Summer: The Warmest Season
Warm weather, swimming and vacations — such events often herald the arrival of summer. Most people mistakenly believe that the season starts with the dawn of the summer solstice, but there are actually two definitions of summer. Let's take a look at the hottest time of the year.
A matter of definition
Summer is the warmest season of the year, falling between spring and autumn. Temperatures over the period differ based upon the location on the Earth; regions near the equator are warmer than those lying near the poles.
Most people think of astronomical summer when they define the season. Astronomical summer runs from the summer solstice until the autumn equinox. The summer solstice is the day of the year in which the sun is up the longest, while the equinox occurs when night and day are approximately the same length. Seasons differ based on ones location on Earth. In the Northern Hemisphere, the summer solstice occurs between June 20 and 22 each year, when the North Pole is tilted at the greatest angle toward the sun. In the Southern Hemisphere, it occurs between December 20 and 23, when the South Pole is tilted toward the sun. [Image Gallery: Stunning Summer Solstice Photos]
However, you don't have to wait until the middle of June or December to feel changes in the weather. Meteorologists define summer as a three-month period of time; June, July and August north of the equator, and December, January and February to the south. During these months, temperatures tend to be higher than over the rest of the year.
Weather in the summer grows warmer, and in some areas, the heat translates to drier temperatures. This hot, dry time of year can lead to droughts, where water is in short supply. Heat waves, times of excessively hot weather that include spikes in temperature, can also occur. Both can create a number of problems for people and wildlife.
However, in many tropical regions, summer is the time of the "wet season," when the average annual rainfall is at its maximum. Vegetative growth increases during this time period. If winds are changing, the increased rainfall can also usher in monsoon season, a time of violent rainy storms.
Many summer deaths are caused by dehydration, especially during heat waves. While you should always seek to drink sixty-four ounces of water each day, consumption is especially important when temperatures soar. Similarly, be certain to practice water safety; never swim alone or while impaired.
The excessive temperatures and dry weather often associated with summer, as well as the violent monsoons, often causes rising death tolls. Let's take a look at a few instances of extreme summer weather:
London, 1858: Temperature wasn't the only unbearable problem for the city of London in the summer of 1858. Water closets had become the new rage, and much of the raw sewage made its way to the Thames River. When the heat spiked, the stench blanketed the city. But the noxious odor was only the beginning; many still drank from the river, and thousands died from diseases. In 1865, a newly designed sewer system helped prevent a repeat of the stinky summer.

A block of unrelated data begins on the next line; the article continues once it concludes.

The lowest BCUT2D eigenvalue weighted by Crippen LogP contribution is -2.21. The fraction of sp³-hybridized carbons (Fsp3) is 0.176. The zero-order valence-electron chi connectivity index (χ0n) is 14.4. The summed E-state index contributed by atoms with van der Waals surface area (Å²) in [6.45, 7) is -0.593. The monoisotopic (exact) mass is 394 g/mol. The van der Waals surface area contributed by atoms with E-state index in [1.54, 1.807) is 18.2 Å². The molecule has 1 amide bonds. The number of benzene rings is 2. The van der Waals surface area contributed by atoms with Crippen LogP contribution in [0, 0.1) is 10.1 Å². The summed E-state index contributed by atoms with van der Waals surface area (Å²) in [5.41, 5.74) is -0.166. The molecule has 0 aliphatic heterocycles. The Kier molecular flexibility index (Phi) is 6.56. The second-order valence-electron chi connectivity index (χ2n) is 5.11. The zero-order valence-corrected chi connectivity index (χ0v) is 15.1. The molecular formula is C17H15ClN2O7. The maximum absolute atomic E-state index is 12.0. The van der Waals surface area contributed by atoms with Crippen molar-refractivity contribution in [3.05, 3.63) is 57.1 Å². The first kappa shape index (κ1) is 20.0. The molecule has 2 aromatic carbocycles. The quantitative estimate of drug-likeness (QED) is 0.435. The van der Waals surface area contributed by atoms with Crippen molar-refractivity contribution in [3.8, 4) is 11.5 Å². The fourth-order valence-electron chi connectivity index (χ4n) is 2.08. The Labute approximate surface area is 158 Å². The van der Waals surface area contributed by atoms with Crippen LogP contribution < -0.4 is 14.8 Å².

Australia, 1923-1924: The town of Marble Bar in Western Australia set a world record when the 160 days between October 31, 1923, and April 7, 1924, reached temperatures above 100 degrees Fahrenheit (37.7 Celsius).
The Dust Bowl, 1930s: Coming on the tail end of the Great Depression, the 1930s saw several years of drought and dust storms across the central United States. The initial drought turned farmers' fields into dust that blew across the country, occasionally traveling all the way to the Atlantic Ocean. In 1936, heat waves added to discomfort, with Yuma, Arizona, experiencing 101 consistent days of temperatures over 100 degrees F (37.7 C).
Chicago Heat Wave of 1995: Approximately 700 people died in Chicago over the course of five days when the temperature hit 106 F (41 C) in July 1995. Excessive humidity caused temperatures to seem higher than 120. As more and more people cranked up the air conditioner, power grids reached their maximum capacity and burned out. This created even more problems for hospitals struggling with the increased patient load.
Europe, 2003: In July and August, rising temperatures in Europe claimed more than 70,000 lives. Temperatures climbed over 100 degrees, and were later determined to be higher than any summer since A.D. 1500. The high death toll makes this the most fatal heat wave in recorded history.
Russia, 2010: The world's second deadliest heat wave occurred only a few years later in Russia. With a high of 111 F (43.9 C), the excessive heat also sparked the worst drought in 130 years and fires across the country. Approximately 56,000 people died over the course of three weeks, many of them from drowning after swimming in unsafe locations or while intoxicated.
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